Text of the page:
China supplier Air Blower 550W Three Phase Vacuum Pump Air Blower Side Channel Blower Vortex Gas Pump vacuum pump adapter

Product Description

Made by Aluminum alloy
Small body, small weight
High pressure and Oil free

The ring blower (channel blower, gas pump, air blower) made by aluminum alloy, that make it samll body and small weight.

The products are widely used for clothes, printing, paper making, aquiculture, liquid waste disposing, adding oxygen, photoengraving, industry absorbing, heliograph, powder and grain feeding, work scene, etc. Our factory passed the CCC authentication in 2003, and passed the certificate of CE Standard in 2006. Which assureed the security quality of the products. The technology of our factory is advanced. We imported and used the international advanced technology to make the fight of the quality. Now our products are exported to European countries and America. There are over 300 distributors by special arrangement sellors all over China to provide best service.

Item No.: HG750SB
1. Power is 0.75KW.
2. Voltage is 380V to 420V. 50Hz/60Hz
3. Max air flux is 120M3 / H
4. Max air pressure is 25Kpa (250mba).

 

Welcome to send us your product drawings for quotation.

Small quantity order is acceptable.

We pay attention to your inquriy, and take quotation as our

important work.

 

ZheJiang CHINAMFG Electrical Machinery Equipment Co., Ltd

Contact man: Austin.Wang

Oil or Not: Oil Free
Structure: Rotary Vacuum Pump
Exhauster Method: Entrapment Vacuum Pump
Vacuum Degree: High Vacuum
Work Function: Pre-Suction Pump
Working Conditions: Dry
Samples:
US$ 60/Piece
1 Piece(Min.Order)

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Customization:
Available

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vacuum pump

What Is the Vacuum Level and How Is It Measured in Vacuum Pumps?

The vacuum level refers to the degree of pressure below atmospheric pressure in a vacuum system. It indicates the level of “emptiness” or the absence of gas molecules in the system. Here’s a detailed explanation of vacuum level measurement in vacuum pumps:

Vacuum level is typically measured using pressure units that represent the difference between the pressure in the vacuum system and atmospheric pressure. The most common unit of measurement for vacuum level is the Pascal (Pa), which is the SI unit. Other commonly used units include Torr, millibar (mbar), and inches of mercury (inHg).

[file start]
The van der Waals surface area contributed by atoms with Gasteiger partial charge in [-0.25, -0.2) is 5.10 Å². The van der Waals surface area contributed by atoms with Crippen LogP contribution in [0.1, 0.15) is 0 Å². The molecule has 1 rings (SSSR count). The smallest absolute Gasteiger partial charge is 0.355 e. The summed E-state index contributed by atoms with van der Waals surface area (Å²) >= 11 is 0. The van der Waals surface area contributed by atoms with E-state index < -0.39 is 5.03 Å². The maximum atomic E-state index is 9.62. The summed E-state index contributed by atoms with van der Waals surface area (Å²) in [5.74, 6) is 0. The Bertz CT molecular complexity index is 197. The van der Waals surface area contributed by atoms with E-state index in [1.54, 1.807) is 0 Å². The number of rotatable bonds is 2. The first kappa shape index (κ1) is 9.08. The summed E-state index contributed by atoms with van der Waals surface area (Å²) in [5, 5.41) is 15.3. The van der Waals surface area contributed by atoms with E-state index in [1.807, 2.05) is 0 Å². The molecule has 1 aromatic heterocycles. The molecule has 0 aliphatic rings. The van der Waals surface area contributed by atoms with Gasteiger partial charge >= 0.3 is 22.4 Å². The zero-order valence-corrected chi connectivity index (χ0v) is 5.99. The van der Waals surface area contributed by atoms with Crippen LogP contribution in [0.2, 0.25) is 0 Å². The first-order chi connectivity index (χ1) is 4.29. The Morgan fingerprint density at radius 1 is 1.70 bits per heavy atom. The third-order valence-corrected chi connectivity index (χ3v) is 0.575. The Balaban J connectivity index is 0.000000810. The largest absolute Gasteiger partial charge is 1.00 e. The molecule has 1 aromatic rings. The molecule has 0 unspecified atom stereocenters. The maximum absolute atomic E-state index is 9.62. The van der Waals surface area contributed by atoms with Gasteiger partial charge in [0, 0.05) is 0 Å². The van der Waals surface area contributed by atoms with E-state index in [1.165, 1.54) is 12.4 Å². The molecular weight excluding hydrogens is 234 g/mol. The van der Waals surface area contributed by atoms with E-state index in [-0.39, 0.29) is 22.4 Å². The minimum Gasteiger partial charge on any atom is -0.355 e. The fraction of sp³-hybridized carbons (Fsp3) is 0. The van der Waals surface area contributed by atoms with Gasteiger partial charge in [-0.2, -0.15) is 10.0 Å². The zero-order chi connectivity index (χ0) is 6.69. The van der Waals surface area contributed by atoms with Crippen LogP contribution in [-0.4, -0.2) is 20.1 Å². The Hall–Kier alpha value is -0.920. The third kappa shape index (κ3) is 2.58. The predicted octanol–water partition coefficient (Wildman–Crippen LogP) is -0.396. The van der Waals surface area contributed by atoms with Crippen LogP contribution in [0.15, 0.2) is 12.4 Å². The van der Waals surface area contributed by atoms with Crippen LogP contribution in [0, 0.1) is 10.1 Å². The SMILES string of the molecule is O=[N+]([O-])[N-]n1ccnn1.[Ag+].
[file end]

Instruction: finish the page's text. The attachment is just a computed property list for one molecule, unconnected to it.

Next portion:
Vacuum pumps are equipped with pressure sensors or gauges that measure the pressure within the vacuum system. These gauges are specifically designed to measure the low pressures encountered in vacuum applications. There are several types of pressure gauges used for measuring vacuum levels:

1. Pirani Gauge: Pirani gauges operate based on the thermal conductivity of gases. They consist of a heated element exposed to the vacuum environment. As gas molecules collide with the heated element, they transfer heat away, causing a change in temperature. By measuring the change in temperature, the pressure can be inferred, allowing the determination of the vacuum level.

2. Thermocouple Gauge: Thermocouple gauges utilize the thermal conductivity of gases similar to Pirani gauges. They consist of two dissimilar metal wires joined together, forming a thermocouple. As gas molecules collide with the thermocouple, they cause a temperature difference between the wires, generating a voltage. The voltage is proportional to the pressure and can be calibrated to provide a reading of the vacuum level.